Now every day is such a joy with W. She is the happiest baby I’ve ever known and most people tell me so. She loves her family, is thrilled with her big brother, and so easily goes with the flow. Make me want a third…but I worry I could be pressing my luck!

4 months, and we're in love

Never once did I have troubles breastfeeding Mr. E – for 21 months.

So far I’ve had one hell of a time with W. We had bad latch leading to the most horrific pain, a nursing strike at eleven weeks old, and now thrush. It is so awfully painful and I am just fed up with it all.

My doula has suggested I:

  1. apply probiotics to my nipples and to W’s gums
  2. sun my breasts
  3. cut/reduce my sugar intake (sugar feeds yeast)
  4. switch to disposable breast pads (boo!)

All of which I am doing, but I’d love to hear from the internets, what have you done to successfully kick it?

I was certain we were done.

I abhor pregnancy.

I need to go back to work sometime this decade.

But it seems as though the third time may be a charm? We’ve got three vials of our donor and I am game for one more…if all the stars align (and there are many to get in alignment) then this time next year we’ll start project baby #3.

W rolled over today. She’s 12w1d.It feels like the first “first” but of course before this she’s smiled and laughed, which are really much cooler than rolling, but rolling is a big deal.

Yesterday sucked.

We were busily planning for A’s family to visit so the plan was I’d take the kids to the playground while A  cleaned the house and went grocery shopping.

A couple of minutes after I left the mail arrived. Our letter carrier parked her mail truck and knocked on our door. Amy signed for a certified letter.

The letter informed us that she’d been laid off. LAID FUCKING OFF. TWO WEEKS  before school was to start. Awesome.

When I found out, I felt sick. I felt robbed, I felt helpless, I felt responsible for two children. And most of all I felt fucking pissed off that we’re going to lose our health insurance. It took me several hours to calm down.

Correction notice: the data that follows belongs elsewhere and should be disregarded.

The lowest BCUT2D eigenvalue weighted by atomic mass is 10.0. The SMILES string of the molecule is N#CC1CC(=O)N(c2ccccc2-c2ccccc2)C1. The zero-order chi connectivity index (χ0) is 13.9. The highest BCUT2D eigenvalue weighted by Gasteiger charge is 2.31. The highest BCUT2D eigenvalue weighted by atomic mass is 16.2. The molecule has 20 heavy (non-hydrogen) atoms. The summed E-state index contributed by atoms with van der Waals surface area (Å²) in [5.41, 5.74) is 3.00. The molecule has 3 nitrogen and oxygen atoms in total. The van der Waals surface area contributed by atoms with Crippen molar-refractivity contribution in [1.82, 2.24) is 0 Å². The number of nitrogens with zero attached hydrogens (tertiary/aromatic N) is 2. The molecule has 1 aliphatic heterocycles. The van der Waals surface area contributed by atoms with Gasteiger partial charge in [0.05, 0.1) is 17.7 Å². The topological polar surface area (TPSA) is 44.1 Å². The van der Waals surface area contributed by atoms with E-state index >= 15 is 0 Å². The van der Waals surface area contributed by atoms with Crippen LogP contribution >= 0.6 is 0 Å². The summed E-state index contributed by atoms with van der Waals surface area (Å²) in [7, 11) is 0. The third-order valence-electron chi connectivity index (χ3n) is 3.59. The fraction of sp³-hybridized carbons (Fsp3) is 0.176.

Once calm, I started to put it all into perspective. Recently a good friend tragically lost her sister. Two weeks ago another friend lost her newborn to SIDS. Another friend is facing the mortality of her six week old son. All we’ve lost is a job, income, and health insurance.  That’s all. And really it isn’t much when I think about what other friends are losing.

For several weeks now I have been donating breast milk to a friend who’s baby is a month younger than W. The mama and baby live over an hour away but due to some extenuating circumstances they’ve been around here a bit more than usual in the last week.

I kept this on the down low from family members because they really just wouldn’t get why I, or the mama would go out of our way to provide breast milk rather than use formula. (Not meant to start a feeding war- I have excess milk and this mama who wants her baby to have breast milk has supply issues.) Earlier in the week we were both attending the memorial service of our mutual friend’s sister and the mama asked if I’d nurse her baby. She had frozen milk, but it was much easier for me to nurse her. And so I did. This was the second time I’ve nursed a baby other than my own (the first time being last summer when I nursed my best friend’s baby at her request). I am perfectly comfortable doing so, but I must admit nursing another woman’s baby in public can draw some unusual stares when they know it’s not your baby.

Today we attended a benefit for the young children of the recently deceased sister of our friend. I nursed the baby for the second time while making plans for the mama to pick up my frozen milk. Long time readers will remember we live with my parents. Today being Sunday, we were all home when they stopped by to pick up my milk, and we were minutes from sitting down to dinner. The conversation went something like this:

My dad (D): There’s someone here.

Me: Yes they are friends…

D: stopping by for a visit now.

Me: No they are just picking up milk.

D: I just bought milk today!

[Does he really think I’m giving away his cows milk?]

My Mom (M): I think she means breast milk. Is that even safe?

[safe?!]

Me: there are somethings we try to spare you from knowing…

Meanwhile I open the freezer and grab all my frozen milk.

M- to my father: Times are different now.